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Smart beta: A passive view

Smart beta: A passive view

Lynn Strongin Dodds
Friday 17th November 2017

With cash continuing to pour into smart beta ETFs, Lynn Strongin Dodds takes a closer look.

“Smart beta strategies allow investors to differentiate the risk levels in their portfolios where adding factors like quality and income can result in low volatility portfolios.”

Mark Raes, BMO Global Asset Management

Although smart beta or factor-based investing has been an embedded fixture on the active investment landscape for many years, their promise to deliver outperformance over the long term has pushed fund manufacturers into overdrive. This is particularly true in the exchange-traded product (ETP) space which is becoming increasingly crowded with several variations on a theme.

The trend is part of the wider movement which is reflected in Invesco’s second annual Global Factor Investing Study that surveyed 108 pension funds, insurance companies, sovereign wealth funds, consultants and other investors representing more than $7trn in assets. It found institutional investors currently allocate 17% of their portfolios to factor investing, up from 15% in the 2016 study. Over the next five years, the figure is expected to rise to 18%.


Although the total $6trn globally invested in these funds is a pinprick compared to the $24trn of the assets held in active funds, number crunching from Bank of America Merrill Lynch shows that from 2009 to 2016, outflows surpassed a record $200bn. This is because many actively managed funds did not generate the promised returns in post financial crisis world and passive managers stole a march as the spotlight grew brighter on their charges.

Regulators such as the UK’s Financial Conduct Authority (FCA) are also providing an impetus with their recent far-reaching investigation into the fund management industry’s competitive streak and whether active managers are offering value for money. The watchdog estimated that, over 20 years, a £20,000 investment in a passively managed fund tracking the FTSE AllShare index could yield a return 44% larger than that of an actively managed equivalent.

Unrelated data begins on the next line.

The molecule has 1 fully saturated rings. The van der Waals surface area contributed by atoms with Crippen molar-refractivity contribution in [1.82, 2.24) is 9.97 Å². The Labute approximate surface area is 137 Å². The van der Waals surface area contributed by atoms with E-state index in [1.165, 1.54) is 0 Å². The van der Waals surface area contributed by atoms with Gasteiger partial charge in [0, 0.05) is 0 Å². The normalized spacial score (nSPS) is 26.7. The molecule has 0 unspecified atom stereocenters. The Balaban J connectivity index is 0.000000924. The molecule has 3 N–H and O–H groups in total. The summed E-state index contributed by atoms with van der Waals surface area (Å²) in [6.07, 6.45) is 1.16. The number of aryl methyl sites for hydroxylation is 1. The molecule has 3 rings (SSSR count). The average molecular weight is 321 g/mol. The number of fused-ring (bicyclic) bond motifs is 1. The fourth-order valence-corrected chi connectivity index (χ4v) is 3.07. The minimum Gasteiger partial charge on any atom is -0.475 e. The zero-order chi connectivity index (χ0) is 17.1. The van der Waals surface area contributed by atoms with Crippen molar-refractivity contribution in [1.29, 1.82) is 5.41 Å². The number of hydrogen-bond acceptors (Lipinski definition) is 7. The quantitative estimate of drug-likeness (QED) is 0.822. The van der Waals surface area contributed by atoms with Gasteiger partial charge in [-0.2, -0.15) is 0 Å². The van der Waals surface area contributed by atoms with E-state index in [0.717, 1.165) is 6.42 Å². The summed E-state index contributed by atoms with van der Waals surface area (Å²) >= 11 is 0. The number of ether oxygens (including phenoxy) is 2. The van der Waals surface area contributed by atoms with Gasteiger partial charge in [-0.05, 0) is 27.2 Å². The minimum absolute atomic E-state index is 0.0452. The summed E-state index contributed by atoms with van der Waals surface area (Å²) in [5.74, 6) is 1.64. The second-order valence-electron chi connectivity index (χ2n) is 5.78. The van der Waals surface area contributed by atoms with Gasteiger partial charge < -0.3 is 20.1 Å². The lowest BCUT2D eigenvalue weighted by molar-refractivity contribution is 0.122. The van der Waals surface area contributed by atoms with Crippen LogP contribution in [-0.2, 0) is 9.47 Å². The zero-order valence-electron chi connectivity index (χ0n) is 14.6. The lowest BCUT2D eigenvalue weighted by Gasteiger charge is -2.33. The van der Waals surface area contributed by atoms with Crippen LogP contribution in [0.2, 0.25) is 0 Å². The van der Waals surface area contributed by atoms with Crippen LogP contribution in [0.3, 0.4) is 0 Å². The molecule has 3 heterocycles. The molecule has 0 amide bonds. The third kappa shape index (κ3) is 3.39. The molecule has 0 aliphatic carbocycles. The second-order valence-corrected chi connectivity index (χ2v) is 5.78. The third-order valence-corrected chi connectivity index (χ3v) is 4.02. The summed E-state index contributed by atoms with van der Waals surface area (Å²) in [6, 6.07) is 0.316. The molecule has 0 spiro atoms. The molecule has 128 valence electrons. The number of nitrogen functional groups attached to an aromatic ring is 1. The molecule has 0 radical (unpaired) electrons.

Spotting an opportunity, the ETF providers have wasted no time in capitalising on the opportunity. The latest report from research and data provider ETFGI shows that globally in the first eight months of the year assets under management jumped by 18.3%, in smart beta exchange-traded funds and products culminating in a new high of $630.39bn, with a five-year compounded annual growth rate of 31.5%.

Breaking the figures down, not surprisingly the more mature and developed US market captured the lion share with a hefty $559.41bn followed by Europe’s $46.46bn. While this accounted for only roughly 8% of the assets invested in total ETFs in the region, the momentum has gathered pace with August marking the 18th consecutive month of increases in Europe. On average 10% to 15% of monthly net inflows are being directed to this umbrella of products.

“If you look at the figures for August, there is a strong upward trajectory and the EMEA region is playing catch-up,” says Manuela Sperandeo, head of iShares specialist sales for EMEA at Blackrock.

“I think this will continue because of some tailwind we’re seeing in the region, such as the shift to fee-based advisory models and the broader MiFID regulation. In general investors are looking for new index solutions based on factors, to complement and at times substitute their traditional active mutual fund allocations.”

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